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Interface

What is an interface?

Go doesn't have classic Object Oriented concept of classes and inheritance. Interfaces in Go provide a way to specify the behavior of an object: do like this and reuse it.

In Go programming language Interfaces are types that just defines a set of methods (the method set), but these methods do not contain code. This mthods is never implemented by the interface type directly. Also an interface cannot contain variables. Go's interface type provides lot of extensibility and composability for your Go applications. Interface types express generalizations or abstractions about the behaviors of other types.

Interfaces are particularly useful as software projects grow and become more complex. They allow us to hide the incidental details of implementation the basic concept of Oops.

Declaration of Interface Types

An interface type is declared with the keyword interface.

An interface is declared in the format:

type Name interface {
	Method1(param_list) return_type
	Method2(param_list) return_type
	…
}

where Name is an interface type.

type Information interface {
	General()
	Attributes()
	Inventory()
}

The interface type Information is a contract for creating various Product types in a catalog.

The Information interface provides three behaviors in its contract: General,Attributes and Inventory.

Implemention of Interface into Concrete Types

When a userdefined type implements the set of methods declared by an interface type the values of the user-defined type can be assigned back to the values of the interface type. In this process the value of the user-defined type getting stores into the interface value.

type Product struct {
	Name, Description string
	Weight,Price float64
	Stock int
}
func (prd Product) General() {
	fmt.Printf("\n%s",prd.Name)
	fmt.Printf("\n%s\n",prd.Description)
	fmt.Println(prd.Price)
}
func (prd Product) Attributes(){
	fmt.Println(prd.Weight)
}

A struct Product is declared with fields for holding its state and methods implemented based on the behaviors defined in the Information interface.Multiple types can implement the same interface. A type that implements an interface can also have other functions. A type can implement many interfaces.

Type Embedding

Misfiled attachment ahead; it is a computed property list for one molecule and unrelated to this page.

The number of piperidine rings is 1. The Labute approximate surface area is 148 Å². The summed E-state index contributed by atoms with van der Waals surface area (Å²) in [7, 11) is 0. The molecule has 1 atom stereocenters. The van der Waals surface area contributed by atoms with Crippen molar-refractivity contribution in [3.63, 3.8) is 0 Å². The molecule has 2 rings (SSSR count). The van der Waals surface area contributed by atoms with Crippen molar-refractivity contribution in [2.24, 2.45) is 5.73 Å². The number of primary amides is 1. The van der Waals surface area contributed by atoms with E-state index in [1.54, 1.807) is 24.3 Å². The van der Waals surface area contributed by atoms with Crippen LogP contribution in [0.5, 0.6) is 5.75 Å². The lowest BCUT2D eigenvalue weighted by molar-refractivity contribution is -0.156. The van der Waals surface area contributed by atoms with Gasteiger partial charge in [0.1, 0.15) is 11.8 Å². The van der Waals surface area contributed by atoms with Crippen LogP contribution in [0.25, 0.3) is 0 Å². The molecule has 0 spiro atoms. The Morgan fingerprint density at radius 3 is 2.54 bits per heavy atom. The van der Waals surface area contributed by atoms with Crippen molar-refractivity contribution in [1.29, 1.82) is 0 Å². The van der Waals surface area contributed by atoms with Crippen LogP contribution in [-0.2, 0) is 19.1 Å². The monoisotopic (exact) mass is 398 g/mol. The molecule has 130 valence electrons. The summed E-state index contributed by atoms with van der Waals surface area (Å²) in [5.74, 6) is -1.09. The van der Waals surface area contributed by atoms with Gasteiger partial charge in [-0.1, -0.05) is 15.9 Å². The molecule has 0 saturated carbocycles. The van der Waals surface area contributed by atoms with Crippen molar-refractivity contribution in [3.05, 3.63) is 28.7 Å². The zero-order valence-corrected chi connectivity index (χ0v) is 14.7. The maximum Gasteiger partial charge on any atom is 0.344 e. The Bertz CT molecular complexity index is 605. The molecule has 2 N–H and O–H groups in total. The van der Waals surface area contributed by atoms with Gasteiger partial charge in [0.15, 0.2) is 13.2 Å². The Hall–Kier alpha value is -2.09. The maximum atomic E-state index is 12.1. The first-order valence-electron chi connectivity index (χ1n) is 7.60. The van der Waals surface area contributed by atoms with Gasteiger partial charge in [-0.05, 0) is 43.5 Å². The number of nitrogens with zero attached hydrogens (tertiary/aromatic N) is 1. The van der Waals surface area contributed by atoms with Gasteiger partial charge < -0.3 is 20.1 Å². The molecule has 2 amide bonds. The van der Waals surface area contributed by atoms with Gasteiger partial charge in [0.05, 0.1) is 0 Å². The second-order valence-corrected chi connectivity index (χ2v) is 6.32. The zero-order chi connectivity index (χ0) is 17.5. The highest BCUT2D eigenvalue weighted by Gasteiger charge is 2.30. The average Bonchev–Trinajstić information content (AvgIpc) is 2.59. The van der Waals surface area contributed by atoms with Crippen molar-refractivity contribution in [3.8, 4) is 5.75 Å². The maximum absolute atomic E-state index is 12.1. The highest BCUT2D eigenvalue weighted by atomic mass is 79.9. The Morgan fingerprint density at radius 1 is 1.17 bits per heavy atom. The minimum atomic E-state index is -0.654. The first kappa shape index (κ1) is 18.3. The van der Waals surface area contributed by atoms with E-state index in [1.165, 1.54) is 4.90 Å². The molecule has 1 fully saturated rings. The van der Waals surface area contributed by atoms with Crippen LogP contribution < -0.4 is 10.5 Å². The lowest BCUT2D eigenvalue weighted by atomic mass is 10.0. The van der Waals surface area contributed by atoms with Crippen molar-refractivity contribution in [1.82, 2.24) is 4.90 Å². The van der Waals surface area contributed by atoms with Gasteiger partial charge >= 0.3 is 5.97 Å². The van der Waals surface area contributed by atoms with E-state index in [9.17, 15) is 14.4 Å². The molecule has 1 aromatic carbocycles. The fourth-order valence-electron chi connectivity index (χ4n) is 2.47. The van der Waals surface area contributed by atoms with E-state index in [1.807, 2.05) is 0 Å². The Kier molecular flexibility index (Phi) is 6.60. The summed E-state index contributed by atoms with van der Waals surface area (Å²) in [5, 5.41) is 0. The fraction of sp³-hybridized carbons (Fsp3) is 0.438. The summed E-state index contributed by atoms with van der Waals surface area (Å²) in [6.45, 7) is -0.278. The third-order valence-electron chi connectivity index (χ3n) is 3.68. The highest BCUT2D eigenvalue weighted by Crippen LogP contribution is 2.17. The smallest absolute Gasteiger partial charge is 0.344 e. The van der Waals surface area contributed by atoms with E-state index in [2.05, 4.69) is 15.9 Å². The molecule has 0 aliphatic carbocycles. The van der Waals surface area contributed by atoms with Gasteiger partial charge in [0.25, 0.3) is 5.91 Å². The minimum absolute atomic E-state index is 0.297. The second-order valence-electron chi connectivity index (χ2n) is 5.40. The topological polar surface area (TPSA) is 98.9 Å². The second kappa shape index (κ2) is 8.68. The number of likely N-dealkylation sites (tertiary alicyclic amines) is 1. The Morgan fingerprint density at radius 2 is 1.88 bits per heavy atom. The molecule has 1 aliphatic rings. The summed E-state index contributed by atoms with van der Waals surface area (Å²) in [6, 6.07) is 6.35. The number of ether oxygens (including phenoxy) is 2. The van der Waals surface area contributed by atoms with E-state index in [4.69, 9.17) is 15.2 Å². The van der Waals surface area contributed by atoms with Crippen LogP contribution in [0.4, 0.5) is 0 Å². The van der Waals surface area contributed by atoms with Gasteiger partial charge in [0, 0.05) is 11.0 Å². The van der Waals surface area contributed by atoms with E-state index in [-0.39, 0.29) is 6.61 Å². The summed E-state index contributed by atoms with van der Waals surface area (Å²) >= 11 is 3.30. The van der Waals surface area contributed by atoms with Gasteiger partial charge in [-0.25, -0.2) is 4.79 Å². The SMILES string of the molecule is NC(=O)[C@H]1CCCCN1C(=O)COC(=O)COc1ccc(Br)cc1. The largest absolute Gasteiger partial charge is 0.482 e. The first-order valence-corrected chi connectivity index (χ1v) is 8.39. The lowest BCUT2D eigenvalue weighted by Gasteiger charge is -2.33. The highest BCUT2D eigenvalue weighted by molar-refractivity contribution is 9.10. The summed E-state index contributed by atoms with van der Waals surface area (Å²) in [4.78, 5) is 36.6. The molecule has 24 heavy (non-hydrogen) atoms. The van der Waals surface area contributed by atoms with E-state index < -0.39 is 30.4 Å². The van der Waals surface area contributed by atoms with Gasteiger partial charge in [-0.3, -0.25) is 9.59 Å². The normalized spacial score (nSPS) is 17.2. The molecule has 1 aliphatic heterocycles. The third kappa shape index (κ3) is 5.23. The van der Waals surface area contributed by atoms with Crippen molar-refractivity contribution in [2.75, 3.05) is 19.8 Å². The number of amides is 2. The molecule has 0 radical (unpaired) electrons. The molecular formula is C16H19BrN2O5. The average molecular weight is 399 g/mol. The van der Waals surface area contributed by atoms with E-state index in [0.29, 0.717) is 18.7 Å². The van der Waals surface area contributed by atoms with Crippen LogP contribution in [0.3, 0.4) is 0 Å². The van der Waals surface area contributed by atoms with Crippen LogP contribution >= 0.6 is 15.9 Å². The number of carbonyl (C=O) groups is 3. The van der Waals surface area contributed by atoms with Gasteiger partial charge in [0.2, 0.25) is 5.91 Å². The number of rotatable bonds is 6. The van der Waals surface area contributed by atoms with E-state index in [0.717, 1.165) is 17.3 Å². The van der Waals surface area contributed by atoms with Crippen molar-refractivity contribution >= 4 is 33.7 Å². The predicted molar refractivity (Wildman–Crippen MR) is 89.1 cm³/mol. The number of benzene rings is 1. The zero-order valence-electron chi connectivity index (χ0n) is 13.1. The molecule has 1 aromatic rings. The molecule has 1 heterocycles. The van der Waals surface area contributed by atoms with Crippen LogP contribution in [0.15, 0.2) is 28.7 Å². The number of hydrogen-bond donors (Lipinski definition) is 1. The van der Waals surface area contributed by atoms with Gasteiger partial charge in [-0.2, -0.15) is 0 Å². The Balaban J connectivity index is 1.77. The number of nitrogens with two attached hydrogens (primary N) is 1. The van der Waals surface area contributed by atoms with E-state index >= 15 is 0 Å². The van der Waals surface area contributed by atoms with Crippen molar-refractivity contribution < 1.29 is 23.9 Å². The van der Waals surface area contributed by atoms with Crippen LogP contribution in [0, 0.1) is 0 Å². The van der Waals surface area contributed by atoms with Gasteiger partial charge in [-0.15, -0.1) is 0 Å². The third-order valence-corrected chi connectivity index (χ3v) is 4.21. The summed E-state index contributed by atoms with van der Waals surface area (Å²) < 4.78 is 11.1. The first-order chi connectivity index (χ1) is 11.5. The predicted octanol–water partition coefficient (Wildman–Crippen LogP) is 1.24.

Go allows you to take existing types and both extend and change their behavior. This capability is important for code reuse and for changing the behavior of an existing type to suit a new need. This is accomplished through type embedding. It works by taking an existing type and declaring that type within the declaration of a new struct type. The type that is embedded is then called an inner type of the new outer type.

A struct Mobile is declared in which the type Product is embedded.

type Mobile struct{
	Product
	DisplayFeatures []string
	ProcessorFeatures []string
}

A struct Mobile is declared in which the type Product is embedded. The type Product is an implementation of the Information interface, the type Mobile is also an implementation of the Information interface. All fields and methods defined in the Type Product types are also available in the Mobile type. In addition to the embedded type of Product, the Mobile struct provides a DisplayFeatures and ProcessorFeatures fields to represent the Attributes for Mobile type.

Method Overriding

Since any user-defined type can implement any interface, method calls against an interface value are polymorphic in nature. The userdefined type in this relationship is often called a concrete type, since interface values have no concrete behavior without the implementation of the stored user-defined value.

func (mob Mobile) Attributes(){
	mob.Product.Attributes()
	fmt.Println("\nDisplay Features:")
	for _, key := range mob.DisplayFeatures{
		fmt.Println(key)	
	}
	fmt.Println("\nProcessor Features:")
	for _, key := range mob.ProcessorFeatures{
		fmt.Println(key)	
	}
}

The Mobile struct is a concrete implementation of the Information interface than an Product type. The Product type is defined for type embedding for making a more concrete implementation of the Information interface, like the Mobile struct. At this moment, the Mobile struct uses the methods that were defined in the Product struct. Because the Mobile struct is more of a concrete implementation, it might have its own implementations for its methods. Here the Mobile struct might need to override the methods defined in the Product struct to provide extra functionalities.